Low Flows Endanger Russian River Coho Salmon

The abnormally dry winter weather is causing problems for more than just ski resorts in the Sierra.

Penny Crane/USWFS

Coho salmon turn red in their spawning stage.

The endangered coho salmon, which has slowly been making a comeback, faces another threat, this time from low flows in the Russian River.

Bob Norberg of the Santa Rosa Press Democrat has been reporting on the plight of the coho.

A major difficulty brought by reduced rain is the fish are still in the Russian River’s main stem rather than in the tributaries where they are usually spawning by now.

As a result, the Sonoma County Water Agency is distributing 20,000 cards with pictures and identifying characteristics at places where fishing licenses are purchased, in addition to the 20,000 printed two years ago.

“We kept hearing from people that there were coho in the river and we were hearing that the anglers would not be able to tell the difference and they would keep the coho,” said Ann DuBay, water agency spokeswoman.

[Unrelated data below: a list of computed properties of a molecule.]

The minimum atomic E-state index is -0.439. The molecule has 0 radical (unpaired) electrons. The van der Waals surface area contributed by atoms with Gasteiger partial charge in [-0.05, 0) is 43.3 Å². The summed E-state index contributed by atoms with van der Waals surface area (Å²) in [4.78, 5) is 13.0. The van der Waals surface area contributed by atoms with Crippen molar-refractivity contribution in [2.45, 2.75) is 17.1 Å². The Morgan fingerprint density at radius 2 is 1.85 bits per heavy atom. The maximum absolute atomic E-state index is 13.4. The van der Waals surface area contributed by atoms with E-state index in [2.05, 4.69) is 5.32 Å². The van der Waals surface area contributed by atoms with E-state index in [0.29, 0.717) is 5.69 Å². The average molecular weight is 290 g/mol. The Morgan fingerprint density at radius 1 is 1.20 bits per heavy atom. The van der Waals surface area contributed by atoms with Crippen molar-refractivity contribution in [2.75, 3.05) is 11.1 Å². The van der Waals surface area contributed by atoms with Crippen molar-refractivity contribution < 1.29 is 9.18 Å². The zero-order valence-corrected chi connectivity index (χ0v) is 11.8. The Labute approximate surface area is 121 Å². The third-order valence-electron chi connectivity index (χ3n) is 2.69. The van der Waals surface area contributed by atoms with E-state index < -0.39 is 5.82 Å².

NOAA

This map shows the rivers in central California where endangered coho salmon live.

Coho are native to the Russian River. Biologists say the Russian River coho are genetically distinct from coho found in other California rivers. For the past ten years an Army Corps of Engineers conservation program has worked to breed wild fish and release them into the river to spawn. Slowly the coho populations have grown, but the recent dry weather is an unwelcome setback to their fragile gains.

  • Pace

    National Fish and Wildlife Foundation identifies following threats: altered hydrologic 

    regime and low summer flows, fish passage barriers, riparian disturbance, altered sediment regime, 

    channel modification, and low population numbers.